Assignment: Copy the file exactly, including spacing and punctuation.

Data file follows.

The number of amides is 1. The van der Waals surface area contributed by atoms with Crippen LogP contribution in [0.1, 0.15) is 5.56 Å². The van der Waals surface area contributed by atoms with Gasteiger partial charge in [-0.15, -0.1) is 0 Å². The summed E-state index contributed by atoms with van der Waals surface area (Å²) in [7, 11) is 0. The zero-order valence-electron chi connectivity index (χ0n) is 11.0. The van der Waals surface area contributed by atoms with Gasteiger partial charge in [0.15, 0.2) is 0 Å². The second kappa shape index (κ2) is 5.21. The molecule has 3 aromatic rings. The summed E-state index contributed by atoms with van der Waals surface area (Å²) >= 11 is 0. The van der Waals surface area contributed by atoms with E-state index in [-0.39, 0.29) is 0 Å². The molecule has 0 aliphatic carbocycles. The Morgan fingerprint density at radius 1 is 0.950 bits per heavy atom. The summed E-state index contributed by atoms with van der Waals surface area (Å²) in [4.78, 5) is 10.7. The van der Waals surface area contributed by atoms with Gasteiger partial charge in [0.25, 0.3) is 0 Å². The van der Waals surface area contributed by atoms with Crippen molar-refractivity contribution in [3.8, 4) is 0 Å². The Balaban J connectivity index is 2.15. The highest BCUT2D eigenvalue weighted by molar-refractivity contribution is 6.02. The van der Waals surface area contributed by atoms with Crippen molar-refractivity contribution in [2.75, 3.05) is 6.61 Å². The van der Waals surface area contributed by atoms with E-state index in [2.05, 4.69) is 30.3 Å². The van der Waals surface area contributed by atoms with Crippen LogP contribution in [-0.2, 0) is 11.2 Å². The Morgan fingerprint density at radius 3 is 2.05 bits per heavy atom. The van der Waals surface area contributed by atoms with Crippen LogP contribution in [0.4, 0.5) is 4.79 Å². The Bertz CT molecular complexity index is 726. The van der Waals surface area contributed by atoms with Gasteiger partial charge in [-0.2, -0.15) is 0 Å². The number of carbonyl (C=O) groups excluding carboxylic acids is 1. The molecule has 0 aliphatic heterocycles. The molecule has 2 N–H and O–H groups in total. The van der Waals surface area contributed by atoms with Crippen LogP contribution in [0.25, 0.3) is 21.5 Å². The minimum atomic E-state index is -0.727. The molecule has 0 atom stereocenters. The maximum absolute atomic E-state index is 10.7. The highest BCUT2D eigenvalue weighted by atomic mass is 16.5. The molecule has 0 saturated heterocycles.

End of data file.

The number of amides is 1. The van der Waals surface area contributed by atoms with Crippen LogP contribution in [0.1, 0.15) is 5.56 Å². The van der Waals surface area contributed by atoms with Gasteiger partial charge in [-0.15, -0.1) is 0 Å². The summed E-state index contributed by atoms with van der Waals surface area (Å²) in [7, 11) is 0. The zero-order valence-electron chi connectivity index (χ0n) is 11.0. The van der Waals surface area contributed by atoms with Gasteiger partial charge in [0.15, 0.2) is 0 Å². The second kappa shape index (κ2) is 5.21. The molecule has 3 aromatic rings. The summed E-state index contributed by atoms with van der Waals surface area (Å²) >= 11 is 0. The van der Waals surface area contributed by atoms with E-state index in [-0.39, 0.29) is 0 Å². The molecule has 0 aliphatic carbocycles. The Morgan fingerprint density at radius 1 is 0.950 bits per heavy atom. The summed E-state index contributed by atoms with van der Waals surface area (Å²) in [4.78, 5) is 10.7. The van der Waals surface area contributed by atoms with Gasteiger partial charge in [0.25, 0.3) is 0 Å². The van der Waals surface area contributed by atoms with Crippen molar-refractivity contribution in [3.8, 4) is 0 Å². The Balaban J connectivity index is 2.15. The highest BCUT2D eigenvalue weighted by molar-refractivity contribution is 6.02. The van der Waals surface area contributed by atoms with Crippen molar-refractivity contribution in [2.75, 3.05) is 6.61 Å². The van der Waals surface area contributed by atoms with E-state index in [2.05, 4.69) is 30.3 Å². The van der Waals surface area contributed by atoms with Crippen LogP contribution in [-0.2, 0) is 11.2 Å². The Morgan fingerprint density at radius 3 is 2.05 bits per heavy atom. The van der Waals surface area contributed by atoms with Crippen LogP contribution in [0.4, 0.5) is 4.79 Å². The Bertz CT molecular complexity index is 726. The van der Waals surface area contributed by atoms with Gasteiger partial charge in [-0.2, -0.15) is 0 Å². The number of carbonyl (C=O) groups excluding carboxylic acids is 1. The molecule has 0 aliphatic heterocycles. The molecule has 2 N–H and O–H groups in total. The van der Waals surface area contributed by atoms with Crippen LogP contribution in [0.25, 0.3) is 21.5 Å². The minimum atomic E-state index is -0.727. The molecule has 0 atom stereocenters. The maximum absolute atomic E-state index is 10.7. The highest BCUT2D eigenvalue weighted by atomic mass is 16.5. The molecule has 0 saturated heterocycles.